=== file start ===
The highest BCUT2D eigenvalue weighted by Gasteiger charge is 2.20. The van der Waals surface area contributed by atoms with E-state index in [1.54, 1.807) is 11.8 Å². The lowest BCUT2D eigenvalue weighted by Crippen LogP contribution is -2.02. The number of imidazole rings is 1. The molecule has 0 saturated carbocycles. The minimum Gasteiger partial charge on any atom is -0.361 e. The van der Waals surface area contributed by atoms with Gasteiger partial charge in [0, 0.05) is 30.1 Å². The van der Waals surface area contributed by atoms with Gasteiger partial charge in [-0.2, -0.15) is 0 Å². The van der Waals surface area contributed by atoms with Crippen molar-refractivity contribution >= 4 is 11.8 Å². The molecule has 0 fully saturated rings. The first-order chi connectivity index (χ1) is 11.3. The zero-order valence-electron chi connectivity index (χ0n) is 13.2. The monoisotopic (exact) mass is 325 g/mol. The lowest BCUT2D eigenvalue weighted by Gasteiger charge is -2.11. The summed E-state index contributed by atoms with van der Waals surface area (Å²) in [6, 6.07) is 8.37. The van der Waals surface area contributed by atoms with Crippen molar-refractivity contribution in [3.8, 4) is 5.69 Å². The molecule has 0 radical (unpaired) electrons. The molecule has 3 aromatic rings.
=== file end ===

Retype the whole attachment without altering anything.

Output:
The highest BCUT2D eigenvalue weighted by Gasteiger charge is 2.20. The van der Waals surface area contributed by atoms with E-state index in [1.54, 1.807) is 11.8 Å². The lowest BCUT2D eigenvalue weighted by Crippen LogP contribution is -2.02. The number of imidazole rings is 1. The molecule has 0 saturated carbocycles. The minimum Gasteiger partial charge on any atom is -0.361 e. The van der Waals surface area contributed by atoms with Gasteiger partial charge in [0, 0.05) is 30.1 Å². The van der Waals surface area contributed by atoms with Gasteiger partial charge in [-0.2, -0.15) is 0 Å². The van der Waals surface area contributed by atoms with Crippen molar-refractivity contribution >= 4 is 11.8 Å². The molecule has 0 fully saturated rings. The first-order chi connectivity index (χ1) is 11.3. The zero-order valence-electron chi connectivity index (χ0n) is 13.2. The monoisotopic (exact) mass is 325 g/mol. The lowest BCUT2D eigenvalue weighted by Gasteiger charge is -2.11. The summed E-state index contributed by atoms with van der Waals surface area (Å²) in [6, 6.07) is 8.37. The van der Waals surface area contributed by atoms with Crippen molar-refractivity contribution in [3.8, 4) is 5.69 Å². The molecule has 0 radical (unpaired) electrons. The molecule has 3 aromatic rings.